As Kickstarter expands to urban interventions, Lange expresses her pessimism about its ability to fund "urbanism" rather than "gizmos." "The timeline for urban projects, the real-life approvals and the massive construction costs, are ill-suited for the Kickstarter approach. All the format can handle is a little, gizmo-like piece of the puzzle."
Lange concludes that, "If you want to fund urbanism on Kickstarter, think small. For the big picture, a park, a pool or a playing field, maybe a new social media platform will emerge, ready to walk you through the meetings and legislative hiccups, with fundraising for photocopying as well as fiber-optics."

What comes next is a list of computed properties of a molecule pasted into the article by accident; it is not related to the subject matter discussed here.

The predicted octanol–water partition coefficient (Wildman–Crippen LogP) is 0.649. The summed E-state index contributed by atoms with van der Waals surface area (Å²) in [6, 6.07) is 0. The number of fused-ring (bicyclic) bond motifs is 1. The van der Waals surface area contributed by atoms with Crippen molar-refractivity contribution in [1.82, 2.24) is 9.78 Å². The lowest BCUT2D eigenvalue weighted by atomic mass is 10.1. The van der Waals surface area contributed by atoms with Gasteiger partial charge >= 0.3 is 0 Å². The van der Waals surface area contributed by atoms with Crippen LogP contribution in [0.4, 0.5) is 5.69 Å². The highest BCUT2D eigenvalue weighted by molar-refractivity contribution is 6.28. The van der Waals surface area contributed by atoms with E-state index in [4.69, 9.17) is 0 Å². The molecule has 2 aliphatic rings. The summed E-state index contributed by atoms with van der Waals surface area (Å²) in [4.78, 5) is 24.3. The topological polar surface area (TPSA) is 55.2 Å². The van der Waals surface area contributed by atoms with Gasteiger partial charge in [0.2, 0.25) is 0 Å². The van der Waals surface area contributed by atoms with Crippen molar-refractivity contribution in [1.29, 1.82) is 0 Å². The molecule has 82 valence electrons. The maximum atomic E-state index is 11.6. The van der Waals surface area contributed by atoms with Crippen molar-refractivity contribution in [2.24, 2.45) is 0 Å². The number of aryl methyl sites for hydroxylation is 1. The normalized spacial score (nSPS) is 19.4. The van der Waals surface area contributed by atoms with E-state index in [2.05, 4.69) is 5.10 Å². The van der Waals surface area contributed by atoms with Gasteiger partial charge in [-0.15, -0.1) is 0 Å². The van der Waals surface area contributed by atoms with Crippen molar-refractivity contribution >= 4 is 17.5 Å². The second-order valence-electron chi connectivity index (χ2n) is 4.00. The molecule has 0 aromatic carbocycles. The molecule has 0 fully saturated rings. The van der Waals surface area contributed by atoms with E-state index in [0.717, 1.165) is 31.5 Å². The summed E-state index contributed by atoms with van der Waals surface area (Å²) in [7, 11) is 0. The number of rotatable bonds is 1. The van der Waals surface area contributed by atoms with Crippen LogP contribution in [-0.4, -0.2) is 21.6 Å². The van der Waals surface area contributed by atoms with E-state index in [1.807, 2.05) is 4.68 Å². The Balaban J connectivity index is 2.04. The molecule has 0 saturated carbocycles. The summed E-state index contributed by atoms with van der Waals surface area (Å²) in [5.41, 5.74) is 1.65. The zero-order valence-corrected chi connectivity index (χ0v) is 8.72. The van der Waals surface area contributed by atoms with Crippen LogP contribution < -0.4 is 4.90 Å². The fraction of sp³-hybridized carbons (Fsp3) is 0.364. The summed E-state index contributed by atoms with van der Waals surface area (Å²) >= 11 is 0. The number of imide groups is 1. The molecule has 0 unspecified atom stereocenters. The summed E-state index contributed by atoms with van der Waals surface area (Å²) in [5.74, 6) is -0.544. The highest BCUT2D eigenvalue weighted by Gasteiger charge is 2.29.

Does that platform already exist somewhere beneath Lange's radar? Nate Berg is optimistic that it does. In response to Lange, he looks at websites such as Spacehive in the UK, and ioby in the US, that seek to export the Kickstarter crowdfunding model to attempts to improve the physical environment. "While neither of these websites might be the optimal way of building support and funding for urban projects, they each offer unique approaches that make the idea of a 'Kickstarter urbanism' a real possibility."